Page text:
> The discussion on antilanguage I was talking about can be found in M.A.K.
          > Halliday, Language as Social Semiotic, published in 1978. Further studies
          > based on Halliday can be found in Malina, Sociolingustics and John (both a
          > seminar paper and BTB paper), and in Petersen's The Gospel of John and the
          > Sociology of Light. The idea is popularised in Rohrbaugh/Malina's social
          > science commentary on John. There is little talk of antilanguage in
          > sociolinguistics outside of the Biblical guild, or nothing substantial
          that
          > I can find! This may be something to do with Halliday's confusion about
          > antilanguage vs. dialect and register.
          >
          > Hope this brings it back into the Johannine sphere.


          Thank you, Pete. I have ordered Norman Petersens book to give it another
          read but as I recall, I thought it was more a rhetorical style for a counter
          culture which, of course, may describe the early Johannine Community. In
          this respect, "antilanguage" may go back to the HJ himself.

          Jack
        • Peter Phillips
          The discussion on antilanguage I was talking about can be found in M.A.K. Halliday, Language as Social Semiotic, published in 1978. Further studies based on
          Message 4 of 17 , Sep 22, 2002
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            The discussion on antilanguage I was talking about can be found in M.A.K.
            Halliday, Language as Social Semiotic, published in 1978. Further studies
            based on Halliday can be found in Malina, Sociolingustics and John (both a
            seminar paper and BTB paper), and in Petersen's The Gospel of John and the
            Sociology of Light. The idea is popularised in Rohrbaugh/Malina's social
            science commentary on John. There is little talk of antilanguage in
            sociolinguistics outside of the Biblical guild, or nothing substantial that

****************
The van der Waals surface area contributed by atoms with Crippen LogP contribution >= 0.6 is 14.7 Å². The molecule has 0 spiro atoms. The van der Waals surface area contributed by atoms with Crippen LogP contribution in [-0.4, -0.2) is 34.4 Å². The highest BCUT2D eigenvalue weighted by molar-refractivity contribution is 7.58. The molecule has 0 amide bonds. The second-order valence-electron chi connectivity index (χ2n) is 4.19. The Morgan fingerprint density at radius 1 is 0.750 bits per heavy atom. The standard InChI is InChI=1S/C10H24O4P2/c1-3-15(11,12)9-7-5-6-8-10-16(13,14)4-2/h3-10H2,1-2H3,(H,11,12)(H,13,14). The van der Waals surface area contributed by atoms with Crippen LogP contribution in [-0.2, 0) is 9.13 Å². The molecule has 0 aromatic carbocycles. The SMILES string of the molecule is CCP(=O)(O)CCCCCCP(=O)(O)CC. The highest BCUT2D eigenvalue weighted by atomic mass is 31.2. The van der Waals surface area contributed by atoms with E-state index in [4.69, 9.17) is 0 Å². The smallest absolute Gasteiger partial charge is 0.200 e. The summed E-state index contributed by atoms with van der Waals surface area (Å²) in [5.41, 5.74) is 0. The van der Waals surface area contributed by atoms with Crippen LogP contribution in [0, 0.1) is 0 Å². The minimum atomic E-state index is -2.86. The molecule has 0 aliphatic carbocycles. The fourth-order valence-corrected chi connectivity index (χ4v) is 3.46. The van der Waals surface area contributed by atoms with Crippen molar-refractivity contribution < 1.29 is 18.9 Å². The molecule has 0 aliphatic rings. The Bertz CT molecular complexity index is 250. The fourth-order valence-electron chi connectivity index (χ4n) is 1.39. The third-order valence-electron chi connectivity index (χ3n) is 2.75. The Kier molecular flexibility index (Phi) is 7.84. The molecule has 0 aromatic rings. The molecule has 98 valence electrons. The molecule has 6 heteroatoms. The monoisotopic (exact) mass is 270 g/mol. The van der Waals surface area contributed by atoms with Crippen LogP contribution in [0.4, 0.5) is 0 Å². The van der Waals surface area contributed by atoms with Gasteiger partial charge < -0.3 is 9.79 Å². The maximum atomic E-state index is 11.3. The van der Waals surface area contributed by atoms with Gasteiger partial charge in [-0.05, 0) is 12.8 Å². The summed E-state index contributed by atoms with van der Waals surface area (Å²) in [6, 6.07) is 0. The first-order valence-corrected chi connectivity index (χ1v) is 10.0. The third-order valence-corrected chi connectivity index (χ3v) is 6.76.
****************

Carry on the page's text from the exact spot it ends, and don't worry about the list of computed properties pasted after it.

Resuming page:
I can find! This may be something to do with Halliday's confusion about
            antilanguage vs. dialect and register.

            Hope this brings it back into the Johannine sphere.

            Pete


            ----- Original Message -----
            From: "Billy Evans" <biblewje@...>
            To: <johannine_literature@yahoogroups.com>
            Sent: Saturday, September 21, 2002 11:29 PM
            Subject: Re: [John_Lit] relecture and antilanguage


            > on 9/21/02 2:50 PM, Jack Kilmon at jkilmon@... wrote:
            >
            > >
            > > ----- Original Message -----
            > > From: "Billy Evans" <biblewje@...>
            > > To: <johannine_literature@yahoogroups.com>
            > > Sent: Saturday, September 21, 2002 1:14 PM
            > > Subject: Re: [John_Lit] relecture and antilanguage
            > >
            > >
            > >> Why are you assuming that John did not want his Greek readers to
            > > understand?
            > >> Your reading is too narrow and restricted. Think a bit! You can
            figure
            > > it
            > >> out. I have faith in you.
            > >> Moreover,
            > >>> the relecture is ends with the three consonants tau-aleph-mem. Why
            not
            > >>> consider other possibilities for this? Why choose to push this into
            > > 'emet'?
            > >>
            > >> emet is ecactly what the rabbis make out of this as I said earlier. Do
            > > you
            > >> read carefully? I make this point earlier. You are not following
            > >> contemporary American reading patterns. haha
            > >>
            > >>> Mightn't it be a relecture referring to the construct form of
            'me'ah' -
            > >>> meaning 'of a hundred' and by which we could infer (bizarrely as we
            have
            > > no
            > >>> evidence!) the actual number of scholars in the Johannine school? Or
            > > how
            > >>> about a relecture of 'me'ah' - the tower in Jerusalem, hence showing
            > > the
            > >>> Jerusalem focus of the Gospel - after all, the BD knows the high
            priest
            > > and
            > >>> lots of the Gospel is focussed there.
            > >>
            > >> I very well could except there is no rabbinic argument using these
            words
            > > for
            > >> such a point in which Johan drives home throughout his Gospel (which is
            > > well